Bernie Sanders breathed new life into his long-shot presidential bid with a crucial win in Michigan’s primary Tuesday night. The Vermont Senator is chipping away at Hillary Clinton’s dominance in the Democratic presidential race. Meanwhile Republican Donald Trump swept to victory in both Michigan and Mississippi, overcoming fierce efforts to blunt his momentum.
Even with Sanders’ win, Clinton and Trump moved closer to a general election face-off. Clinton breezed to an easy victory in Mississippi, propelled by overwhelming support from black voters, and she now has more than half the delegates she needs to clinch the Democratic nomination. Trump, too, padded his lead over Texas Sen. Ted Cruz his closest rival.
The front-runners turned their sights on November as they reveled in their wins.
Sanders, meanwhile, said Michigan signaled that his campaign “is strong in every part of the country, and frankly we believe our strongest areas are yet to happen.”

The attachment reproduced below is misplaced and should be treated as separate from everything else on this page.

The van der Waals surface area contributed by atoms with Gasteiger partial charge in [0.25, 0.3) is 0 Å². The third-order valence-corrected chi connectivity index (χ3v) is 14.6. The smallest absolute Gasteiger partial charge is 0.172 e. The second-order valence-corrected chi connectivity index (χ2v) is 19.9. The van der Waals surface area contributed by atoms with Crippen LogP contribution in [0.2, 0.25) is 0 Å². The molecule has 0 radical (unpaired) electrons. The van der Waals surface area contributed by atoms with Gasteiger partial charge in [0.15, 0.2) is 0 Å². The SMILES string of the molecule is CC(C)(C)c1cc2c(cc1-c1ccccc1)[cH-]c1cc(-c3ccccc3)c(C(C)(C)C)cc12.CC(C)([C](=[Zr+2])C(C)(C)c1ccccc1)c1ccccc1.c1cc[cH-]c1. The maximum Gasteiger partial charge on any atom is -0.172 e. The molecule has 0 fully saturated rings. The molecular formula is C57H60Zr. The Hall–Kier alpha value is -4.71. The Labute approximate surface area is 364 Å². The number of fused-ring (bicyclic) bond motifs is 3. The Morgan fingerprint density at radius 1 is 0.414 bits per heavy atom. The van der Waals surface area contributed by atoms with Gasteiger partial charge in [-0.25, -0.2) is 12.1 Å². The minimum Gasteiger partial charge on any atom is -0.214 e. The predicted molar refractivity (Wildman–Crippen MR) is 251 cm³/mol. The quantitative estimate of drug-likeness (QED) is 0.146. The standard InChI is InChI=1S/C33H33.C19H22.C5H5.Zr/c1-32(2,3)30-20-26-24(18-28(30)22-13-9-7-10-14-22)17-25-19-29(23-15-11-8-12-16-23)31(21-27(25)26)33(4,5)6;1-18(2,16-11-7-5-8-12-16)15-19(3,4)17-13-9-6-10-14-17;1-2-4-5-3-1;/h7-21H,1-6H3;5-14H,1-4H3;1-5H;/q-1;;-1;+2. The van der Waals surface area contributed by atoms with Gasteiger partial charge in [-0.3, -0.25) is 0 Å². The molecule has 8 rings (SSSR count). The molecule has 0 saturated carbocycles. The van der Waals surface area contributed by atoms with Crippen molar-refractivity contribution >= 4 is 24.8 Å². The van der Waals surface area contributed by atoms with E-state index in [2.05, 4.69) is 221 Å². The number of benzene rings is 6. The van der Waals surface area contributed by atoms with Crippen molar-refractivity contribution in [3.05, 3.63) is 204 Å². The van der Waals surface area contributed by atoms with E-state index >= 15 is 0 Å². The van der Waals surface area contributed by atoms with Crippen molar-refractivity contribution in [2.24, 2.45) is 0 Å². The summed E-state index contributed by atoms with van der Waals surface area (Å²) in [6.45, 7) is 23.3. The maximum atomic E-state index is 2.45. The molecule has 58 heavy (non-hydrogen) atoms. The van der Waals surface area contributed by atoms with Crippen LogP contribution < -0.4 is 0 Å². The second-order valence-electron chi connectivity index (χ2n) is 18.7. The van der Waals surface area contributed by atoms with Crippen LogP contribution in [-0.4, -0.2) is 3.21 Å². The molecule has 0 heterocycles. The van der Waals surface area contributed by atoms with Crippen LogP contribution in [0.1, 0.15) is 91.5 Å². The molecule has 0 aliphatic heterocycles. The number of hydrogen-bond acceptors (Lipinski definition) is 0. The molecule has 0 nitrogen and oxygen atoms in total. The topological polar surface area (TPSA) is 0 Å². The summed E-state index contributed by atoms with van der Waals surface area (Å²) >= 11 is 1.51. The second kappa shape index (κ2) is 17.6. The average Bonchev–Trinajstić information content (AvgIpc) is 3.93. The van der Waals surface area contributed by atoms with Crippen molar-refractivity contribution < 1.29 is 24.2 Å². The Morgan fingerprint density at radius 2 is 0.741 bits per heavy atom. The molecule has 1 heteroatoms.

While a handful of recent losses to Cruz have raised questions about Trump’s durability, Tuesday’s contests marked another lost opportunity for rivals desperate to stop his march to the nomination. Next week’s winner-take-all contests in Ohio and Florida loom large as perhaps the last chance to block him short of a contested convention fight.
Ohio Gov. John Kasich was in a fight with Cruz for second place in Michigan and hoping a good showing would give him a boost heading into next week’s crucial contest in his home state.
For Florida Sen. Marco Rubio, Tuesday marked the latest in a series of disappointing nights. He emerged from Michigan and Mississippi with no new delegates, a grim outcome for a candidate who has the overwhelming support from Republican senators, governors and other elected officials.
Rubio insisted he would press on to his home state’s primary in Florida next Tuesday.
After Tuesday’s results, Clinton has accumulated 1,214 delegates and Sanders 566, including superdelegates. Democrats need 2,383 delegates to win the nomination.
With Tuesday’s wins, Trump leads the Republican field with 428 delegates, followed by Cruz with 315, Rubio with 151 and Kasich with 52. Winning the GOP nomination requires 1,237 delegates.